CASA of Kent County improves the lives of children who have been abused and neglected by pairing them with a trained volunteer advocate.

We Believe

Our children are our future. As citizens of Kent County, we have an interest in the wellbeing of children in our community. Because of this, CASA leverages community resources from donors, volunteers, and other stakeholders to positively impact the lives of children who have been traumatized by abuse and neglect.

Our Impact

In the overburdened and under-resourced child welfare system, most professionals support multiple children and families. The CASA volunteer, however, focuses on just one child or sibling group. Children with a CASA receive more services, have fewer foster care placements, perform better in school, and report significantly higher levels of hope. They also reach placement in a safe, permanent home more quickly, most often with their parents.


children served in 2023


active volunteers in 2023


volunteer hours in 2023

Case outcomes for 2023

  • 39% adopted
  • 21% reunified with their parents
  • 6% turned 18 or 21 without a permanent home
  • 19% other*
  • 15% placed in guardianship

*Includes cases that were closed for a variety of reasons: CASA volunteers who were unable to keep their commitment, children whose location is unknown, a case that was transferred out of county, and a CASA discharged for reasons of personal safety.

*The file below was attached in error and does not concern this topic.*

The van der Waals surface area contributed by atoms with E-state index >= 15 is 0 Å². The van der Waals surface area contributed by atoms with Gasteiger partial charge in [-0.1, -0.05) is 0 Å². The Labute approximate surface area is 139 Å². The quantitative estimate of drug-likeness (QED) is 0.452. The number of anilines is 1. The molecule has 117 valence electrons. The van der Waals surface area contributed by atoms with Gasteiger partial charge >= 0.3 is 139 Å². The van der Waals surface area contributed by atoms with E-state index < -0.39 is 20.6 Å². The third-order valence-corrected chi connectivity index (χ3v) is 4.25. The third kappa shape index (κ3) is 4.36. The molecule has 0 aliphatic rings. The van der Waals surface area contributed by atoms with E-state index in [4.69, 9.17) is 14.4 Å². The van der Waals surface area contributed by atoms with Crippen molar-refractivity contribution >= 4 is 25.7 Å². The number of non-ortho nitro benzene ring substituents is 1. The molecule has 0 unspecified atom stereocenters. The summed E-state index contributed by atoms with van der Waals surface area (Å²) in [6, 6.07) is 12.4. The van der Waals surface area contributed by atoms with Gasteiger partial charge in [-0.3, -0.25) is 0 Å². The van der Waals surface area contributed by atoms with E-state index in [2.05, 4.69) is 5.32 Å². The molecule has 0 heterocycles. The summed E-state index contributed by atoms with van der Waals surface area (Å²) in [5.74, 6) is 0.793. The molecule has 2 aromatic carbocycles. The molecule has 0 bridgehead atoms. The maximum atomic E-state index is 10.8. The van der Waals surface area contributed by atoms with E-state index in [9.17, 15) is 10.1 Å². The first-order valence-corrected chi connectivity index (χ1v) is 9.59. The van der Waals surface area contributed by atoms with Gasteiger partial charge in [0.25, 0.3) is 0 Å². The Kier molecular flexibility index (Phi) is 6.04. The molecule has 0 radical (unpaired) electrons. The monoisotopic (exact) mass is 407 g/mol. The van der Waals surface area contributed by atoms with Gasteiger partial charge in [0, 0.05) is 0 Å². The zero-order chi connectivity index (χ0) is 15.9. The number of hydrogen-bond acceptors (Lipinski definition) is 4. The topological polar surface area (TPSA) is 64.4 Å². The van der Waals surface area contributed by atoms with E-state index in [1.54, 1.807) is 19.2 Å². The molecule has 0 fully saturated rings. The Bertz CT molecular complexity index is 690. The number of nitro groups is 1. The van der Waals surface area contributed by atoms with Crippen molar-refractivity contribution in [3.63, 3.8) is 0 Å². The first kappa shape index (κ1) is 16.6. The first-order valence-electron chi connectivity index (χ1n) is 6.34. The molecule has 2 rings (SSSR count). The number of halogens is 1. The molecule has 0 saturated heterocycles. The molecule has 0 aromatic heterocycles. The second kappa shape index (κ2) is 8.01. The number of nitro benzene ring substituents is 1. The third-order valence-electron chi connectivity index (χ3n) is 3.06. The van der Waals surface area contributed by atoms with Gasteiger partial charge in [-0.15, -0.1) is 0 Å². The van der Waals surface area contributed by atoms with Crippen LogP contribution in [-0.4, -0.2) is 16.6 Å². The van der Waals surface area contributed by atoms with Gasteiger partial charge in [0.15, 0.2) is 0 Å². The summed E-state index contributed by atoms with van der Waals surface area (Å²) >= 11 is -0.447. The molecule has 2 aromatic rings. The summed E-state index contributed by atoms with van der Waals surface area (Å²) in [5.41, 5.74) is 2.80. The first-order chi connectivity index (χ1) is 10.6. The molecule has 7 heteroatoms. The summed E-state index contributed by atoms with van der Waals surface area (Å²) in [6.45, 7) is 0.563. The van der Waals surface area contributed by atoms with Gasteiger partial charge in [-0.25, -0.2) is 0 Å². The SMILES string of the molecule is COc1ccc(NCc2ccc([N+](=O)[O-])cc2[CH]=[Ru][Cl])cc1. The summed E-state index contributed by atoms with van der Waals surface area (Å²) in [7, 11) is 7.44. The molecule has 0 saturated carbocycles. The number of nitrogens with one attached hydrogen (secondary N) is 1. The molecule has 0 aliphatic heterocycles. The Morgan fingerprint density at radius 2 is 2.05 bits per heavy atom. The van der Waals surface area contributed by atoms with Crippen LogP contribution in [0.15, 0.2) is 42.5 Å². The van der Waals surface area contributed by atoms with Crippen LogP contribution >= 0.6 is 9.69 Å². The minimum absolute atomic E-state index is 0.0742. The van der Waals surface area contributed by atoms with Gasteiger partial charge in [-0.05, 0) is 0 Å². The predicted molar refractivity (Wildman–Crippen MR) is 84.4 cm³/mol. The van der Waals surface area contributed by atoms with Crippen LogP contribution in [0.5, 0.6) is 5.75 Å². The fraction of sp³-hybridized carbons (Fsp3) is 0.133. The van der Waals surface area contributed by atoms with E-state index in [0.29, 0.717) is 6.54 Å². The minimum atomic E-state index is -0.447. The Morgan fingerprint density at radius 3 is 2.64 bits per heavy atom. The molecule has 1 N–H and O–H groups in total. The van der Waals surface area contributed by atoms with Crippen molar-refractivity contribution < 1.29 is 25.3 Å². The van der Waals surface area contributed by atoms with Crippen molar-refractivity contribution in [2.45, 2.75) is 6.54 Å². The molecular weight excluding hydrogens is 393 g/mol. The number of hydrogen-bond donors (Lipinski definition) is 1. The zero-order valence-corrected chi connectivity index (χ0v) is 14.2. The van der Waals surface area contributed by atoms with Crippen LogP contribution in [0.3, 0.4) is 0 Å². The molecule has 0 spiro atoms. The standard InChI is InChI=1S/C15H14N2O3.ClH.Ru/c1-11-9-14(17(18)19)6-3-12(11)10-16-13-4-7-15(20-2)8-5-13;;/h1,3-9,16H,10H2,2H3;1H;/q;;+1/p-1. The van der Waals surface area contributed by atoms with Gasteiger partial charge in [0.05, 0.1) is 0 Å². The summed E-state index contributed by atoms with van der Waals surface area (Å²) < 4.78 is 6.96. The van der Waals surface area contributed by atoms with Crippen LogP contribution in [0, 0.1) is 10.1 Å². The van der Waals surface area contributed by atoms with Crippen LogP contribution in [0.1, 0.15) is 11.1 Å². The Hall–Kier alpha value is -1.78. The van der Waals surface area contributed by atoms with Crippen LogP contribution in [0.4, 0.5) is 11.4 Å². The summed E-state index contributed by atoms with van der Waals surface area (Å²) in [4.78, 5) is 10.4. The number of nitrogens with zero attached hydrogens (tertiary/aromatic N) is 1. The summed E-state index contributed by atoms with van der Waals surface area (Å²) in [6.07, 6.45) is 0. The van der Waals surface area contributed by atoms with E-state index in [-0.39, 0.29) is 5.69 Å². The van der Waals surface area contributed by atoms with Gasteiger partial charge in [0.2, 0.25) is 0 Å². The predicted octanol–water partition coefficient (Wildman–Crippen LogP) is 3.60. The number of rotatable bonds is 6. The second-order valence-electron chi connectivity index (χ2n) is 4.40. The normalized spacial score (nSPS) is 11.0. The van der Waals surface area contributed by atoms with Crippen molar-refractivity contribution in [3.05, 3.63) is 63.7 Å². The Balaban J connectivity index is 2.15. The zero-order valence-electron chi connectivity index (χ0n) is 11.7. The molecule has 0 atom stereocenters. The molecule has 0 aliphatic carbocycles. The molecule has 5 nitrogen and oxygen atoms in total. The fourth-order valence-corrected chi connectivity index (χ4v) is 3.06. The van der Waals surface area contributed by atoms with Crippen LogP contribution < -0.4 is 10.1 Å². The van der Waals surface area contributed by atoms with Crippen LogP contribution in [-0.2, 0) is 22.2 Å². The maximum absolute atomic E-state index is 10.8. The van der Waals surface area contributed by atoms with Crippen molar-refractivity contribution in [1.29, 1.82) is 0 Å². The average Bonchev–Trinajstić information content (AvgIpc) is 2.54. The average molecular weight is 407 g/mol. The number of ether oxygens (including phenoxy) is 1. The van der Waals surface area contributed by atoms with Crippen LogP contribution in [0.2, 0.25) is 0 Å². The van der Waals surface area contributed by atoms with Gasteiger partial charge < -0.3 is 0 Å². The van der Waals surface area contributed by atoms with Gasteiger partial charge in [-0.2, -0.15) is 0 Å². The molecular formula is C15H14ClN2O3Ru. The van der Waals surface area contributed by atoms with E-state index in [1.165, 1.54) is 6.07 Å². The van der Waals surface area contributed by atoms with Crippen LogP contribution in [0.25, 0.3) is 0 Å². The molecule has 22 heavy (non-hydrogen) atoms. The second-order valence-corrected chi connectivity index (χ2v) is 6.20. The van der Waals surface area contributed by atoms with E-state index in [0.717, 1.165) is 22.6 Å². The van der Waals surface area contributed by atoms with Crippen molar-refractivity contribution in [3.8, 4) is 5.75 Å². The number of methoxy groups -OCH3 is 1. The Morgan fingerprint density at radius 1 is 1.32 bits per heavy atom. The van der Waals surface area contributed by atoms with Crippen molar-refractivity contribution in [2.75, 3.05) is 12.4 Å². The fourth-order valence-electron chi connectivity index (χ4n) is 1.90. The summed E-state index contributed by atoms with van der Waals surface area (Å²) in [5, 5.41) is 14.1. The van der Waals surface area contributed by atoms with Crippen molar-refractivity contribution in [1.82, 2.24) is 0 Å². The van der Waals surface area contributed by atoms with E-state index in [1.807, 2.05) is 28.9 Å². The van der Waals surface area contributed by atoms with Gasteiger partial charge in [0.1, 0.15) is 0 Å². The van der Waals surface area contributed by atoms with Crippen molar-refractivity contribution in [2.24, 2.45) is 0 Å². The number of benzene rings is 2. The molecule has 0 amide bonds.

How It Works

Child abuse and neglect are community problems; CASA is a community-centered solution.

CASA is funded locally by donors, corporations, foundations, and the court. With this financial support, CASA recruits, screens, and trains community members so that they are fully equipped to advocate for vulnerable children in Kent County. This advocacy not only impacts families today but also generations to come.


CASA volunteers receive 30 hours of intensive training specific to their role as a volunteer in Kent County. They learn from staff, court personnel, community professionals, and experienced CASAs.


After volunteers complete training, they are sworn in by a judge as officers of the court. Next, each volunteer meets with an advocate supervisor to choose a family court case with a child or sibling group that best fits their qualifications and interest.


Once a volunteer chooses a case, they read background information and start building relationships with the child and other stakeholders on the case. This is the first step in the long road of advocacy. CASA volunteers stay with the child or sibling group until they can return to a safe, permanent home.

Spotlight Stories


Team Caroline: Laura’s Perspective

This year I completed my first CASA case as a volunteer. I can confidently say that serving as a CASA has been one of the best experiences and biggest honors of my life.

CASA Stories Amy and Emma

Team Caroline: A Dad’s Perspective

Here’s a bit of our story. For starters, we never would’ve had a chance to be Caroline’s parents without Laura.

CASA Stories - Janelle and Miguel

A Judge Requests A CASA

I don’t often receive correspondence directly from judges, but on May 2, 2023 at 10:55 pm, a family court judge emailed with the subject line, “Help!”

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